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Goal Achievement

Accountability Is Not A Dirty Word

Shifting Your Perspective on Accountability

I hear it often on initial consultation calls with potential clients, “I don’t like accountability.” 

Accountability has gotten a bad reputation and I am here to set the record straight. If you want to achieve your goals, accountability can be a great tool to add to your repertoire. And in my experience, successful people learn to embrace accountability because they know it’s imperative to achieving breakout performances. 

Let’s face it. We all have fears, limiting beliefs and negative mental narratives that prevent us from following through and taking action to achieve our goals. For me, that fear was starting my podcast. The good news is that having an accountability partner can help us work through fears, understand that limiting beliefs are not serving us and re-write those mental narratives. 

Getting accountability right is not easy. If you are in a leadership role, you likely have to hold people accountable to following through and you may already know what doesn’t work – a one size fits all approach. People have different goals and different motivations and trying to apply one form of accountability simply doesn’t work. 

I’ve learned from those initial consultation calls that when a client doesn’t like accountability, it’s usually because they aren’t connected to the action they’re being held accountable for. Many leaders have a couple of solutions to offer their mentees and say or apply them on repeat. In my financial world experience, I heard many problems met with advice to “make more dials.” Do you know how many issues can’t be solved simply by dialing the phone more? For someone in those offices struggling with confidence or even the right script, picking up the phone more might actually hurt the problem. And yet, that’s what they were being held accountable to. So, it’s no surprise that accountability quickly became a negative rather than a positive that helped goal achievement.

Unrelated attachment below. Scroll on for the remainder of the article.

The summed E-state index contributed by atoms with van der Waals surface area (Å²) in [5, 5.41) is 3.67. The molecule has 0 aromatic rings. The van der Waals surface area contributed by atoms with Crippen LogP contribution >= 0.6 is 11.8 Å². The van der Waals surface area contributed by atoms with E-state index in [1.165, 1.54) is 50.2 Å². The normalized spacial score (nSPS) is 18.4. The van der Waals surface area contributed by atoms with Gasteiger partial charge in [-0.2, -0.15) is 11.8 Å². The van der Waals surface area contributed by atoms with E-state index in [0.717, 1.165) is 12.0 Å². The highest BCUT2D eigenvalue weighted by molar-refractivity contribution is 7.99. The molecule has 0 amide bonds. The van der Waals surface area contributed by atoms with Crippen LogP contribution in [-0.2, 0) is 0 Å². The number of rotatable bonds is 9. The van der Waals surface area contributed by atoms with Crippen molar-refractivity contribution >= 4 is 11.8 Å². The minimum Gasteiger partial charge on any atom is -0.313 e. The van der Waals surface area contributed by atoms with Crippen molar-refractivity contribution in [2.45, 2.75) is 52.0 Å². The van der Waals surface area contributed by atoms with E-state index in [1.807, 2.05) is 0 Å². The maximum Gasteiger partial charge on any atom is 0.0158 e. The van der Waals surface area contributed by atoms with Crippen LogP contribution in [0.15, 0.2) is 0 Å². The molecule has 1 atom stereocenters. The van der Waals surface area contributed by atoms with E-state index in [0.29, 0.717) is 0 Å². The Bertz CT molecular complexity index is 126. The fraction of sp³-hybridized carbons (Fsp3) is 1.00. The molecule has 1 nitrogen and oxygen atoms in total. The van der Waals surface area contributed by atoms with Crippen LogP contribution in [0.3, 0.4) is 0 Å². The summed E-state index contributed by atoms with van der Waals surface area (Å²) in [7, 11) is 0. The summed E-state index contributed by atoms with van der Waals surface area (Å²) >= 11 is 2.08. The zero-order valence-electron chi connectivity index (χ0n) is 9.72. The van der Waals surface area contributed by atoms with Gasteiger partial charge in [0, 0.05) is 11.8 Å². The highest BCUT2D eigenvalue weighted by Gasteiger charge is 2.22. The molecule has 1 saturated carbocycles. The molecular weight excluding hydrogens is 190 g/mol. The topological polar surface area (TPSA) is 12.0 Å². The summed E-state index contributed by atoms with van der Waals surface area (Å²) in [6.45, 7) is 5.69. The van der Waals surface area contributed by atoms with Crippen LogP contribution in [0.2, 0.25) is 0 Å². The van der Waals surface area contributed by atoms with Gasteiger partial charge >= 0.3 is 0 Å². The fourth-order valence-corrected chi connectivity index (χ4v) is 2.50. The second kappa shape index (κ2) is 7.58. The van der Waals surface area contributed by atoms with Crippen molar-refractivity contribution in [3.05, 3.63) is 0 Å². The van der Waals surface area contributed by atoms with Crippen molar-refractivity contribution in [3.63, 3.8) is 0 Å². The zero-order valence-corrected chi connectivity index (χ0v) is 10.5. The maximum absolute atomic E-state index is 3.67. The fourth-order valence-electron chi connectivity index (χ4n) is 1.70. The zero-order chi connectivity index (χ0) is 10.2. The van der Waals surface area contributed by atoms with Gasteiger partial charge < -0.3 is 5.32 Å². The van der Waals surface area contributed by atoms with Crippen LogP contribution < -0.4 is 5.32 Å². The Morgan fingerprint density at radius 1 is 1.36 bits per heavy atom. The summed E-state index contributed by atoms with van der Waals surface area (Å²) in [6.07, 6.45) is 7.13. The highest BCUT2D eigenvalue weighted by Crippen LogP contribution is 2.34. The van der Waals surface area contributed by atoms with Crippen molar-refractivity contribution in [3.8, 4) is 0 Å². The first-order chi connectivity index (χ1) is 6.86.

As a leader, If you want your people to actually follow through let them develop the solution. Seems odd, right? If they knew the solution, wouldn’t they just do it? That’s where leadership comes into play. If you can get good at asking impactful questions and helping the people you lead to identify the problem, they can come up with the solution. This is true for us too. The solution often lies behind some activity we know we should do but for some reason don’t. Fear, limiting beliefs and negative mental narratives all hinder our ability to follow through. Identify the reason and come up with an action that is both meaningful and doable with your mentee or yourself. Chances for following through are much greater. 

6 Steps for A Successful Accountability Relationship

We all need accountability to maximize our potential and achieve our definitions of success. Here are some simple steps for a successful accountability relationship.

  1. Accountability partners must believe in the goal-setter. Someone holding your hand and saying, “you can do this,” is incredibly valuable. 
  2. They must ask the goal-setter if they achieved the activity. Step one is important, but so is the follow-up.
  3. When an activity or big goal is reached, celebrate! It’s important to share the success with an accountability partner that has helped you get there. 
  4. Set the next activity commitment. 
  5. If a goal or activity is missed, it’s important to avoid shame. Most often, when you’re in that position, you’ve beat yourself up enough. Instead, a good accountability partner will help the goal-setter understand why they missed the mark and what got in the way so that those bad habits or interruptions can be avoided next time.
  6. They must reassure the goal-setter after a missed activity and check in more regularly until progress increases. When we own a commitment and feel supported, we are much more likely to embrace accountability and follow through. 

If you think accountability is a dirty word, you’re not alone. Take some time to reflect on your past accountability relationships and identify what was and wasn’t working. Did you feel heard? Encouraged? Did you make progress towards your goals? With the right partner, accountability can help you progress in the direction of your goals faster than you thought possible!